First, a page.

Creative freedom is the foundation upon which I publish My Mac Magazine each and every month. There has never been a time in which I have told any of
our staff what to write about, which opinion they could or could not express within our electronic pages. That is not to say, however, that I publish
every column submitted from our writers. I have often had to send back an article, review, or opinion column to the writer for changes. That is
publishing. But creative control falls upon the writer or artist, with no interference from our staff or me.
Recently, another web site published a column written by Rodney O. Lain, in which it was critical of Mac OS Rumors. I read Mac OS Rumors at times, with
the understanding that much, if not all of the information, is rumors. Rumors can be either based on fact or fiction, and for the most part everything
they report on I take as fiction. That is my right as a reader. It is also my right to say anything I want about Mac OS Rumors I see fit. Fortunately,
I am also the publisher of My Mac Magazine, so I know my opinion will indeed be published for all to read.
Keep in mind: Rodney is a writer, not a publisher.
When he wrote his “controversial” column about Mac OS Rumors, the web site he wrote for published it happily — as I would have done. However,
according to what I know (and I could be wrong), Mac OS Rumors threatened the web site that published Rodney’s opinion piece. Rather than sticking up
for their creative talent, which is their honor-bound duty, they pulled the column — without telling or asking Rodney first. At the first hint of
trouble, they (allegedly) took the easy was out and ceded to the demands made by Mac OS Rumors and took it off their site.
I was not happy.
Sitting in my suite on the 35th floor of the Marriott hotel here in San Francisco during Macworld Expo, I learned of this. Thankfully, I knew where
Rodney was staying in town, and had in fact met him the day before at the Mac Writers’ Party. I have been reading his excellent columns for the past
few months, and had a lot of respect for his opinions and writing ability. So after a phone call and getting some more information on the whole story,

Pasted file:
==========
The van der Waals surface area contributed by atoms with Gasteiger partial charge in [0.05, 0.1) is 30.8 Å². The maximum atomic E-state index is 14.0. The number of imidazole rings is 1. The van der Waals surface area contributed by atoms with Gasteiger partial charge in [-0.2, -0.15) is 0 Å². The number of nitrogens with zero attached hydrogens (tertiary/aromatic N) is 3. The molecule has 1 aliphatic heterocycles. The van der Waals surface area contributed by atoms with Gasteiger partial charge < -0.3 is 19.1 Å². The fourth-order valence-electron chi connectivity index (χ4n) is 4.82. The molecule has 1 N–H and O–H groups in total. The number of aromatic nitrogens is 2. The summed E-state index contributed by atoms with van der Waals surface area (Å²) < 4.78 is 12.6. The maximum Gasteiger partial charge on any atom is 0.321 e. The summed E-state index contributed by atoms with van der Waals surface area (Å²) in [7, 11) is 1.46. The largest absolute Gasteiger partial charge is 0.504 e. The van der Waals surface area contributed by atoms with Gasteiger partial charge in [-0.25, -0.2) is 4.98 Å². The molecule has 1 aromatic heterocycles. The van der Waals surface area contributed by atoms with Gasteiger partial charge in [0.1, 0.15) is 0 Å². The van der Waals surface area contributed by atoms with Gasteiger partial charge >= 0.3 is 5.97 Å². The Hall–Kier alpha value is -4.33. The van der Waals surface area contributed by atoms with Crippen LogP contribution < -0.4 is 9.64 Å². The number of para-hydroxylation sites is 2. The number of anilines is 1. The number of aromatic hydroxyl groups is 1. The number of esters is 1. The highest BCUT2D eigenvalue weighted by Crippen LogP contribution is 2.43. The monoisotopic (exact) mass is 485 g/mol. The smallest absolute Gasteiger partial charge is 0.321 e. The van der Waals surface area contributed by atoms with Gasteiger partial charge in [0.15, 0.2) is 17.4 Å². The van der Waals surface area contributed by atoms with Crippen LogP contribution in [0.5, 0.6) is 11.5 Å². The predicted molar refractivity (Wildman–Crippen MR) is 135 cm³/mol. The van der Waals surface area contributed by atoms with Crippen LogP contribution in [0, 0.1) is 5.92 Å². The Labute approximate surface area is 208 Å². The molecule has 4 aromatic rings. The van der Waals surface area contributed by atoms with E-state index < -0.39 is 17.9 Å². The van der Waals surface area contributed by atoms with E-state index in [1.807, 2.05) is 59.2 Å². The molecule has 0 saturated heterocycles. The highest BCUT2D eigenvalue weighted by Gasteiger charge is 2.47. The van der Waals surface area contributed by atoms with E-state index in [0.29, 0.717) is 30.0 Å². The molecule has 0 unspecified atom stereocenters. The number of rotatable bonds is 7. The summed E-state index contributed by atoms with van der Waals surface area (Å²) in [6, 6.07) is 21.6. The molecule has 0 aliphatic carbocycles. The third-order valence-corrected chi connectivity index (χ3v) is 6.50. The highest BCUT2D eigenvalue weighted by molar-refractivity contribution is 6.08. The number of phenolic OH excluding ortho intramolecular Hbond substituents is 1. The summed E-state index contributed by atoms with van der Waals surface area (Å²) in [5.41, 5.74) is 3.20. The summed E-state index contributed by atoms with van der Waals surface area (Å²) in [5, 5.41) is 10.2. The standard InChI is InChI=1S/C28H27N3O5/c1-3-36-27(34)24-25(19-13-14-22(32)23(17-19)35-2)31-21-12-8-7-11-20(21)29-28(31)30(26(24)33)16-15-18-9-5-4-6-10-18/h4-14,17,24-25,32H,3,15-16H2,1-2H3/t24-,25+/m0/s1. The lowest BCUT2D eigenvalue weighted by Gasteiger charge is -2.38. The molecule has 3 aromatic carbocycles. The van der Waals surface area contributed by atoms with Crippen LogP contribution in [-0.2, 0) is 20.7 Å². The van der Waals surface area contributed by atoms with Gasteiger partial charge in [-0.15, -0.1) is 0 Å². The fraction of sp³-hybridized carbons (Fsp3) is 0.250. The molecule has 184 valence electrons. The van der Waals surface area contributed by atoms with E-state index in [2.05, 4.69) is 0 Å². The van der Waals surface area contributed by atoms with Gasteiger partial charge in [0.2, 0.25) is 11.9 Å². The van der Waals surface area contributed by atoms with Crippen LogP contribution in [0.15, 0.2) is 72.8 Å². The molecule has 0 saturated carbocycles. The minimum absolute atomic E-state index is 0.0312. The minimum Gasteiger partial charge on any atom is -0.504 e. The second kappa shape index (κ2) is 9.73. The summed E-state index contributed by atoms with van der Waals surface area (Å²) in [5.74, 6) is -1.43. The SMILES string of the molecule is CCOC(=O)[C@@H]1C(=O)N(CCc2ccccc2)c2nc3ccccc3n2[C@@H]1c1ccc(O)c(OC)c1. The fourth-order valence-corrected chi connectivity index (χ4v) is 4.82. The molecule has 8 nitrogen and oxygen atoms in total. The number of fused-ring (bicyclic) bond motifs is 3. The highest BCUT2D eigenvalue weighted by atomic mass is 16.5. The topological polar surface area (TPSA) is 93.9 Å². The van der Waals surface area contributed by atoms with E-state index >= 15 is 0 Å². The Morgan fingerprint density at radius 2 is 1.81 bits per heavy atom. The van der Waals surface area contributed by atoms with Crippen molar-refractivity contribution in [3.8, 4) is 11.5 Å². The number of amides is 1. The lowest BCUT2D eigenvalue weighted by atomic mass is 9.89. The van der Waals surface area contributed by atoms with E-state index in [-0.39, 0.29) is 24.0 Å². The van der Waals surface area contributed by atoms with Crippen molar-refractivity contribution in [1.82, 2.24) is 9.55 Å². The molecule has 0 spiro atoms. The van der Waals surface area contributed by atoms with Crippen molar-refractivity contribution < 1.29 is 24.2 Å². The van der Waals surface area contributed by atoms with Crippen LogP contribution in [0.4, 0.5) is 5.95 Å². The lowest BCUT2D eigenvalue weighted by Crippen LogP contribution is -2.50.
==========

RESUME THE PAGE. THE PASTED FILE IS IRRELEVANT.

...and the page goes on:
a deal was made. My Mac Magazine is now gladly post his article on our web site, promote it, and give it a prominent link on our main page.
Why do this?
I believe it is not only the moral responsibility of a publisher to stick up for his creative talent, but also to have the moral compass to do what is
right and true. After all, what does the publisher publish without columns, reviews, or articles? Nothing.
Rodney came up to the hotel room, and together with Adam and myself, we came up with “The Realist.”
Go and read what Rodney wrote. If in fact the people at Mac OS Rumors were the driving force behind getting his column pulled from that other web site,
I ask that they contact me if they have a problem with us publishing the same column. If Mac OS Rumors were not behind pulling the column, I would be
very happy. Creative freedom is the bastion of our industry, as a rumor site, above all else, should know. A rumor site, after all, publishes stories
that may or may not be true, which may or may not be hurtful to a company or its readers. And while I don’t personally care much more for such sites,
it is their right to publish.
It is also Rodney’s right. If no one else will prove and defend that right, I will.
Tim Robertson, Publisher